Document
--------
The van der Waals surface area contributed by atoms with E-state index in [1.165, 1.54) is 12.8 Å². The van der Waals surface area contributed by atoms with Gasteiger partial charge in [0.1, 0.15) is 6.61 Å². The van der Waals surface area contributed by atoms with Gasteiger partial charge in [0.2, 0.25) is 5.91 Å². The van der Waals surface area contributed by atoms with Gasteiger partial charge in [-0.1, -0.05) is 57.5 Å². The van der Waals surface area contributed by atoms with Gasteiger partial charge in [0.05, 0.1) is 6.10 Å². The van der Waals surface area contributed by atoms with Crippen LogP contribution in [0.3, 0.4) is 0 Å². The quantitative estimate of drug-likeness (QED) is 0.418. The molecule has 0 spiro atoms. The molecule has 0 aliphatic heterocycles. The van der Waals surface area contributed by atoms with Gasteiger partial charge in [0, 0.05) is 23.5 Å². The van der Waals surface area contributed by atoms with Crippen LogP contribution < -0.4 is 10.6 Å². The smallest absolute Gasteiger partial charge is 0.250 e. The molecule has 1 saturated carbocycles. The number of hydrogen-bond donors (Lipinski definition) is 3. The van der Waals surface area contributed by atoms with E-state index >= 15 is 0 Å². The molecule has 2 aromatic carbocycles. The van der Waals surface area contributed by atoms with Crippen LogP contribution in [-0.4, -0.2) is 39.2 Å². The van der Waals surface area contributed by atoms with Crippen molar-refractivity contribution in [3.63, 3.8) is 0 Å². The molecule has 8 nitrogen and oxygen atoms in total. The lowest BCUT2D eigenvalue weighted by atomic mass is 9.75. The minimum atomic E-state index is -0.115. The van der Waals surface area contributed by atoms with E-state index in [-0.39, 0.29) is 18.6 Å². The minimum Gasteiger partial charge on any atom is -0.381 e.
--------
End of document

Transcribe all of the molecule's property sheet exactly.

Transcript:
The van der Waals surface area contributed by atoms with E-state index in [1.165, 1.54) is 12.8 Å². The van der Waals surface area contributed by atoms with Gasteiger partial charge in [0.1, 0.15) is 6.61 Å². The van der Waals surface area contributed by atoms with Gasteiger partial charge in [0.2, 0.25) is 5.91 Å². The van der Waals surface area contributed by atoms with Gasteiger partial charge in [-0.1, -0.05) is 57.5 Å². The van der Waals surface area contributed by atoms with Gasteiger partial charge in [0.05, 0.1) is 6.10 Å². The van der Waals surface area contributed by atoms with Crippen LogP contribution in [0.3, 0.4) is 0 Å². The quantitative estimate of drug-likeness (QED) is 0.418. The molecule has 0 spiro atoms. The molecule has 0 aliphatic heterocycles. The van der Waals surface area contributed by atoms with Gasteiger partial charge in [0, 0.05) is 23.5 Å². The van der Waals surface area contributed by atoms with Crippen LogP contribution < -0.4 is 10.6 Å². The smallest absolute Gasteiger partial charge is 0.250 e. The molecule has 1 saturated carbocycles. The number of hydrogen-bond donors (Lipinski definition) is 3. The van der Waals surface area contributed by atoms with E-state index >= 15 is 0 Å². The molecule has 2 aromatic carbocycles. The van der Waals surface area contributed by atoms with Crippen LogP contribution in [-0.4, -0.2) is 39.2 Å². The van der Waals surface area contributed by atoms with Crippen molar-refractivity contribution in [3.63, 3.8) is 0 Å². The molecule has 8 nitrogen and oxygen atoms in total. The lowest BCUT2D eigenvalue weighted by atomic mass is 9.75. The minimum atomic E-state index is -0.115. The van der Waals surface area contributed by atoms with E-state index in [-0.39, 0.29) is 18.6 Å². The minimum Gasteiger partial charge on any atom is -0.381 e.